The latest reported use of chemical weapons by the Iran-backed regime of Syrian dictator Bashar al-Assad represents a “milestone” in global tolerance of their deployment, a top expert on Middle Eastern biological and chemical warfare warned on Tuesday.
Assad’s forces used proscribed weapons — likely including Sarin nerve gas — to prevent ISIS from seizing two strategic military airports near Damascus on April 23, wrote Dany Shoham, a microbiologist and reserve lieutenant colonel in the Israeli military.
Shoham noted that rather than deploying chlorine gas, as the regime usually does, Assad used “far superior … military grade weapons to meet a critical strategic imperative, and his decision to do so was tolerated by the international community – an instructive result of which he no doubt took note.” Russia and Iran, Assad’s supporters, raised no objections to the use of these prohibited weapons by their client.
Russia, which was critical in forging the agreement to rid Syria of its chemical weapons arsenal, has demonstrated “no discomfort with this, even taking steps on occasion to obscure the incidents.” Iran, which Shoham wrote has a vast store of chemical weapons, may prefer to give some of its arsenal to Assad rather than risk losing even more troops in the Syrian civil war.
Assad’s continued use of chemical weapons reflects the “the weakened position of the United States in the Middle East,” as President Barack Obama failed to enforce the “red line” on chemical weapons use that he proclaimed in 2013, Shoham observed.
“International red lines that were shaky at best have evaporated completely, possibly because the intended target of the weapons is IS,” he continued. “The lack of any meaningful international will to interfere with the Syrian regime’s struggle against an unsavory common enemy simplifies the regime’s decision to unleash its chemical arsenal.”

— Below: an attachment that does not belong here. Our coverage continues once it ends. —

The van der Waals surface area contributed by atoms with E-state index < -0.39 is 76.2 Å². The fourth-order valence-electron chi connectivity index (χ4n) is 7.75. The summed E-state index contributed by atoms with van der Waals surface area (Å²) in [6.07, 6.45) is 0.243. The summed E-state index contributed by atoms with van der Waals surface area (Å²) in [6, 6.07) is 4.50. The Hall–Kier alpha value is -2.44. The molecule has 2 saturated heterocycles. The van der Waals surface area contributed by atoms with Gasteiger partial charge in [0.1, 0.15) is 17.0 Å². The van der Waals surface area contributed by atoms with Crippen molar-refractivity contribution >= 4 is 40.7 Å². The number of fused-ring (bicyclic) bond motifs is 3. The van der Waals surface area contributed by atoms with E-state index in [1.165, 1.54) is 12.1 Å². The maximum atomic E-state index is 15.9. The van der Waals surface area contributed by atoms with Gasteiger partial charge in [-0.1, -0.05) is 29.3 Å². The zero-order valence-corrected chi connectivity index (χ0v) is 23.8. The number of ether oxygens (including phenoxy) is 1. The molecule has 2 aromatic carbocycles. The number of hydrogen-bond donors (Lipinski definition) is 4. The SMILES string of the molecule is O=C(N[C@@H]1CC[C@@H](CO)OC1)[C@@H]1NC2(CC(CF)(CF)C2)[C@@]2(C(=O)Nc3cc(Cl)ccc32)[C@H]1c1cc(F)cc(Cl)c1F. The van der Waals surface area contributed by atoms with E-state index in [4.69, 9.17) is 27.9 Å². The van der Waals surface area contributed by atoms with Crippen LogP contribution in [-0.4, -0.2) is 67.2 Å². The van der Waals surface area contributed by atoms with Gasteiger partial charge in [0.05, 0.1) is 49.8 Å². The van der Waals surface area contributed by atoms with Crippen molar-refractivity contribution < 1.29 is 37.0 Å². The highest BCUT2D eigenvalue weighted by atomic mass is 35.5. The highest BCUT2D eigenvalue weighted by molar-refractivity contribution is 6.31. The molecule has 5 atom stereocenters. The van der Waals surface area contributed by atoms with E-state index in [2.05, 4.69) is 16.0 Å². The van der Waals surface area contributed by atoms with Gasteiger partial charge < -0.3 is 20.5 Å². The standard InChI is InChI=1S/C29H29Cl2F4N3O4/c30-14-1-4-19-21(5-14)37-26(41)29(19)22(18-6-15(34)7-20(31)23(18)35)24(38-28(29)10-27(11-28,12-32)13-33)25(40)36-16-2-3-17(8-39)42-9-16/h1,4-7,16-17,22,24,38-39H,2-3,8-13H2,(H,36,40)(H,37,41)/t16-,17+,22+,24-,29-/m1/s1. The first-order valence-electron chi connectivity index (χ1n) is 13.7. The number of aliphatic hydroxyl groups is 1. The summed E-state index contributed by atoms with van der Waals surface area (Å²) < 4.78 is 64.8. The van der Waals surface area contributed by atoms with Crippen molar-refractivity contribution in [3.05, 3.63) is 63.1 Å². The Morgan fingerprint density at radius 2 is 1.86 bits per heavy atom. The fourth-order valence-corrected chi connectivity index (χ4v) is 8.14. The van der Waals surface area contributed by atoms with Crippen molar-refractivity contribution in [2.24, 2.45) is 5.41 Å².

If it is subject to regular chemical weapons attacks, ISIS may have an increased motivation to advance its WMD capabilities and utilize similar weapons against Assad’s forces or in terrorist attacks.
“The recent aggressive use of chemical weapons by the Syrian regime against IS is a milestone,” Shoham concluded. “It suggests a possible transition to the repeated, effective, and scarcely acknowledged use of chemical weapons by the regime – a development that could eventually propel an equivalent response by IS. Such a transition, if realized, could reshape the conflict by redefining both the legitimacy and the practicability of using such weapons.”
U.S. officials warned last year that the Assad regime is likely to use chemical weapons as a last resort to protect key installations.
The Assad regime killed hundreds of civilians in a chemical attack on a Damascus suburb in August 2013. Despite a deal drawn up in the wake of this attack to rid Syria of its chemical weapon stockpile, the Assad regime has continued to use chlorine gas, and traces of chemical weapons were found in May 2015 at facilities that Assad had not declared. Last year, Iran attempted to block diplomatic efforts to condemn Syria for its violation of the chemical weapons agreement it had signed.
Assad prevented inspectors from accessing all of his chemical weapon stores in July 2015, allowing Syria to avoid completely complying with the deal it had agreed to in 2013. American intelligence at the time indicated that Assad still retained “caches of even deadlier nerve agents.”
Ely Karmon, a senior research scholar at Israel’s International Institute for Counter-Terrorism, warned that the failure of Syrian chemical arms agreement to rid Syria of those illegal weapons boded poorly for the success of the nuclear deal with Iran. After Assad was reported to have kept inspectors away from his chemical weapons stockpile, Karmon asked, “If this is the record of the international community in dismantling and monitoring the chemical and nuclear facilities in Syria, how exactly it will do better in monitoring the vast Iranian nuclear infrastructure?”
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